Navayana has been thinking and reflecting on its recent decision to not publish Joe D’ Cruz’s novel (Aazhi Soozh Ulagu, “Ocean Wringed World”). Well-wishers, friends and critics have asked us to review our decision to make sure that this is what we want to do. Meanwhile, the translator of Aazhi Soozh Ulagu, V. Geetha, has been in touch with us, and this is what she has to say.

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I Am The Almond Tree by Michelle Cohen Corasanti

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At age sixteen, I wanted nothing more than to leave my home in Utica, New York for some place, any place that would offer freedom and adventure. My parents, liberal, strongly Zionist Jews, were more than protective; the line between mothering and smothering, had become intolerable. Finally they agreed to send me to Israel to study Judaism and Hebrew with our rabbi’s perfectly well behaved and obedient daughter Miriam. I was sixteen-years-old and it was the summer of 1982.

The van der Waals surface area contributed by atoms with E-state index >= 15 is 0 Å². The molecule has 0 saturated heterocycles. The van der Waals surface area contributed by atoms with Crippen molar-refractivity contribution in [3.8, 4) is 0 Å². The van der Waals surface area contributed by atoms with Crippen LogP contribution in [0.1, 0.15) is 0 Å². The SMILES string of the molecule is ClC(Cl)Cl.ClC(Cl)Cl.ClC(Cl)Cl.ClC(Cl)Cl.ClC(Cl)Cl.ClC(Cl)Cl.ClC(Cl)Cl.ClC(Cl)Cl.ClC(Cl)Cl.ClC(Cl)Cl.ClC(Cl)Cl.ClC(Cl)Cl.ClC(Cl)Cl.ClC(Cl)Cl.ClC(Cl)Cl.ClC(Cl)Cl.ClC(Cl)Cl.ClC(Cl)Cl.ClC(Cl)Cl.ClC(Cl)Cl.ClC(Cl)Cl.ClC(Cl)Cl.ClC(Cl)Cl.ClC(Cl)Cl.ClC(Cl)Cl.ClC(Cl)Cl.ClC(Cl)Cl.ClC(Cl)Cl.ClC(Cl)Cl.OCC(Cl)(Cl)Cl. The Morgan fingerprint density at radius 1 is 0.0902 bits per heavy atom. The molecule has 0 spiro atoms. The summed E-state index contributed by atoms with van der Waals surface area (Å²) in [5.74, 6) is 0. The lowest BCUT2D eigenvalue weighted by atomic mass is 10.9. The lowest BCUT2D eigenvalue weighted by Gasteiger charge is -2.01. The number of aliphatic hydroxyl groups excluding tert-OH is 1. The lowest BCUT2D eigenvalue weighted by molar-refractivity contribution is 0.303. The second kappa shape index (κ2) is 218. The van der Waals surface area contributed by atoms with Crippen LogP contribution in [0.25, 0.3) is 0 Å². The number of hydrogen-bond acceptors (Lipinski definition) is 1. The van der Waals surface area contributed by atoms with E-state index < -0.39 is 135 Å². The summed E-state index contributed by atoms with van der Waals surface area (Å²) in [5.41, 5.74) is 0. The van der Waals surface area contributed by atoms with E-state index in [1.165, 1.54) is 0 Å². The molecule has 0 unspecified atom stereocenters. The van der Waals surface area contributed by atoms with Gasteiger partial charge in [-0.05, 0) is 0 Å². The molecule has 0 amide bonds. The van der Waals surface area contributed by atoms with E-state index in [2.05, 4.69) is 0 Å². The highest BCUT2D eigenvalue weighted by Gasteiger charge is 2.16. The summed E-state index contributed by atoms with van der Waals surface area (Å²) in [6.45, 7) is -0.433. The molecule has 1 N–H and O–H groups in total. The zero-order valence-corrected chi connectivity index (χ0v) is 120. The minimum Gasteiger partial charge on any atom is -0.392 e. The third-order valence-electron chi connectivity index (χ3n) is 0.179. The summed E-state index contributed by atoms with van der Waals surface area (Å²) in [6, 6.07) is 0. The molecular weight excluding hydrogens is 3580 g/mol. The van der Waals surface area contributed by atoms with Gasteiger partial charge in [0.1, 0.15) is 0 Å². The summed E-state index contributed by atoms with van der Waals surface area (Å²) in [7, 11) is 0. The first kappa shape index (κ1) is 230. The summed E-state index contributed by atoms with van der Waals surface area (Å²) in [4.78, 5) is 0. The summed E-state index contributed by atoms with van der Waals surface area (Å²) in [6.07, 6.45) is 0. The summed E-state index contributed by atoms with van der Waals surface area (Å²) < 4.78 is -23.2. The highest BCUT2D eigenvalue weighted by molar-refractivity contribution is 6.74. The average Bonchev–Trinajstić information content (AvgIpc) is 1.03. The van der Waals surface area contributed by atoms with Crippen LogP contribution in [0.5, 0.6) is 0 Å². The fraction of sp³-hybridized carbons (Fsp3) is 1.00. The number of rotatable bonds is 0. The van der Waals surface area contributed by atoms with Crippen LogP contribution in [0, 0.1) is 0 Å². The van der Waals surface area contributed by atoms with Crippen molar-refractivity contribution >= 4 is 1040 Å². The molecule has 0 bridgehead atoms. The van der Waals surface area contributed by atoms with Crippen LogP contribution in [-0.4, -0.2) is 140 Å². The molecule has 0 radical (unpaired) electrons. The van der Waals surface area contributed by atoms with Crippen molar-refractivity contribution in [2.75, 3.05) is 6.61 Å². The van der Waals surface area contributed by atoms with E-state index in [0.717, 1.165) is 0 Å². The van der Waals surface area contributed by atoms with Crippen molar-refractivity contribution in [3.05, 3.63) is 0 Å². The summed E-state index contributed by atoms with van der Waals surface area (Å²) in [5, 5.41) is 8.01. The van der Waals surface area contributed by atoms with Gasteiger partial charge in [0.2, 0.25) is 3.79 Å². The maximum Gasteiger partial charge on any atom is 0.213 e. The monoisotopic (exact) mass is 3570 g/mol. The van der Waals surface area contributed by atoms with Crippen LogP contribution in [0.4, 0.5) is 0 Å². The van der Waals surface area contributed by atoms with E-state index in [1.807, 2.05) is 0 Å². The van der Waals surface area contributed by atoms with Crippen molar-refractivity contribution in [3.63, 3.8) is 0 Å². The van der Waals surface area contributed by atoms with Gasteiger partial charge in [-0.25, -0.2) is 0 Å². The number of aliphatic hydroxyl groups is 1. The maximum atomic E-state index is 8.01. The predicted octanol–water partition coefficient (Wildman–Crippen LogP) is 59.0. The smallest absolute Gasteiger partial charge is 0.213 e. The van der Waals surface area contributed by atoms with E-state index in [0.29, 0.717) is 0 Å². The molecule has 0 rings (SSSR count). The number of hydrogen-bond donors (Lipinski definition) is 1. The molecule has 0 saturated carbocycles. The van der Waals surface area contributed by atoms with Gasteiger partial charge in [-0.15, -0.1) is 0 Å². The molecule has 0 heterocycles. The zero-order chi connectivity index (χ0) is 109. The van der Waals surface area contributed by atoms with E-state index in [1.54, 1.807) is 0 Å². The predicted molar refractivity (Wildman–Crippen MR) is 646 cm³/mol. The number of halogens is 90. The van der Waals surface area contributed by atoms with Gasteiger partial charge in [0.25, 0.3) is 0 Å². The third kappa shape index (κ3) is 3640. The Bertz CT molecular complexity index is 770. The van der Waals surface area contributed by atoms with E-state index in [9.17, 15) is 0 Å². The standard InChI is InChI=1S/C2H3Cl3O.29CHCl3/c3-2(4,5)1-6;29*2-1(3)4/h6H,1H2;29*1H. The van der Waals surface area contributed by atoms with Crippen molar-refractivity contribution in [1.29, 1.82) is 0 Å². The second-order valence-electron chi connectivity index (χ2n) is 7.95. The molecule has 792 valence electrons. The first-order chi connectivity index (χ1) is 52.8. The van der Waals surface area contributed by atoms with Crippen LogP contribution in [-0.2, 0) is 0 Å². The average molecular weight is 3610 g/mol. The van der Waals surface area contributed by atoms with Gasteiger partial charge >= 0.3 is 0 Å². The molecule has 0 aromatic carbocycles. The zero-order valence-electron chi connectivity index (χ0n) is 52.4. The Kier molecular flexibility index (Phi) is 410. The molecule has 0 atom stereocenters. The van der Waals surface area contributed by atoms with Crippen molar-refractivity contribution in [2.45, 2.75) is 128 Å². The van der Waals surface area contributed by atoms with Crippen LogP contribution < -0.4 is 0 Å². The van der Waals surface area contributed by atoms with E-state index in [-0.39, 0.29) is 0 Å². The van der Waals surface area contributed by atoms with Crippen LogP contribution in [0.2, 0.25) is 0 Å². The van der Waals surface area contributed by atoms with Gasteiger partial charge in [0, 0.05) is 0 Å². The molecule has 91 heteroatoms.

Other than the blue-and-white tin Jewish National Fund sedakah box my family kept in the kitchen and the money we gave to plant trees in Israel, all I knew was that after the Holocaust, the Jews found a land without a people for a people without a land and made the desert bloom. In retrospect, the sedakah box and the tree planting were a very smart way to create Jewish attachment to Israel. We saw the box every day in the kitchen and were reminded that Israel and our fate were the same. Planting trees was also brilliant, reinforcing the idea that Palestine was a barren land before the Jews arrived. Continue reading